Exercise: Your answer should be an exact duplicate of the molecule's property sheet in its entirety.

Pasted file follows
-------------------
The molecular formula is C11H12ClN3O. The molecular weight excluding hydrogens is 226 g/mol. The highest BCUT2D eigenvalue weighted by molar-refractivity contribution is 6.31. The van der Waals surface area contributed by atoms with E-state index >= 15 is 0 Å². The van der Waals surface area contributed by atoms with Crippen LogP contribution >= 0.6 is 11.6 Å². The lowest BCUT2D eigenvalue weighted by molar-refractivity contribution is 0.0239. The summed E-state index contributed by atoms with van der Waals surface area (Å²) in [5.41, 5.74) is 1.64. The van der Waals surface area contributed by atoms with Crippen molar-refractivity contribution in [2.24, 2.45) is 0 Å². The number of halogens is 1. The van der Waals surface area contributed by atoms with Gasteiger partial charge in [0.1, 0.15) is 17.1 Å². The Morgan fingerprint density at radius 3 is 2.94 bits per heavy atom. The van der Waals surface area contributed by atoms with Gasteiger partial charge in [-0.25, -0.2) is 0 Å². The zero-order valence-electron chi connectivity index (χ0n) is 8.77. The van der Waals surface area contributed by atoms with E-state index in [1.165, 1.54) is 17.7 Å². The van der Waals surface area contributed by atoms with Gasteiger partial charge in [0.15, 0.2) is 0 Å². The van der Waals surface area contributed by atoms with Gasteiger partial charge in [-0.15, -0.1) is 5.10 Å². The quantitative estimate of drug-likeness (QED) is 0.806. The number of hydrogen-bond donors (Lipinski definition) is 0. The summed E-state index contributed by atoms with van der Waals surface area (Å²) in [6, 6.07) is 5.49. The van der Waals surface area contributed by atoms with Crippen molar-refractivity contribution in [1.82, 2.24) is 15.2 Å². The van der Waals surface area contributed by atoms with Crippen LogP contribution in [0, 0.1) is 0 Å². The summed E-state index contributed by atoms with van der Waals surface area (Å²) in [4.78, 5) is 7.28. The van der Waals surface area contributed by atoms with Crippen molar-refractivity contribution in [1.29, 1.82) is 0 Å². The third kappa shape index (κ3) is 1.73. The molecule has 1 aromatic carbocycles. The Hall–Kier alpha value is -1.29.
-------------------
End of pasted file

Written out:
The molecular formula is C11H12ClN3O. The molecular weight excluding hydrogens is 226 g/mol. The highest BCUT2D eigenvalue weighted by molar-refractivity contribution is 6.31. The van der Waals surface area contributed by atoms with E-state index >= 15 is 0 Å². The van der Waals surface area contributed by atoms with Crippen LogP contribution >= 0.6 is 11.6 Å². The lowest BCUT2D eigenvalue weighted by molar-refractivity contribution is 0.0239. The summed E-state index contributed by atoms with van der Waals surface area (Å²) in [5.41, 5.74) is 1.64. The van der Waals surface area contributed by atoms with Crippen molar-refractivity contribution in [2.24, 2.45) is 0 Å². The number of halogens is 1. The van der Waals surface area contributed by atoms with Gasteiger partial charge in [0.1, 0.15) is 17.1 Å². The Morgan fingerprint density at radius 3 is 2.94 bits per heavy atom. The van der Waals surface area contributed by atoms with Gasteiger partial charge in [-0.25, -0.2) is 0 Å². The zero-order valence-electron chi connectivity index (χ0n) is 8.77. The van der Waals surface area contributed by atoms with E-state index in [1.165, 1.54) is 17.7 Å². The van der Waals surface area contributed by atoms with Gasteiger partial charge in [0.15, 0.2) is 0 Å². The van der Waals surface area contributed by atoms with Gasteiger partial charge in [-0.15, -0.1) is 5.10 Å². The quantitative estimate of drug-likeness (QED) is 0.806. The number of hydrogen-bond donors (Lipinski definition) is 0. The summed E-state index contributed by atoms with van der Waals surface area (Å²) in [6, 6.07) is 5.49. The van der Waals surface area contributed by atoms with Crippen molar-refractivity contribution in [1.82, 2.24) is 15.2 Å². The van der Waals surface area contributed by atoms with Crippen LogP contribution in [0, 0.1) is 0 Å². The summed E-state index contributed by atoms with van der Waals surface area (Å²) in [4.78, 5) is 7.28. The van der Waals surface area contributed by atoms with Crippen molar-refractivity contribution in [1.29, 1.82) is 0 Å². The third kappa shape index (κ3) is 1.73. The molecule has 1 aromatic carbocycles. The Hall–Kier alpha value is -1.29.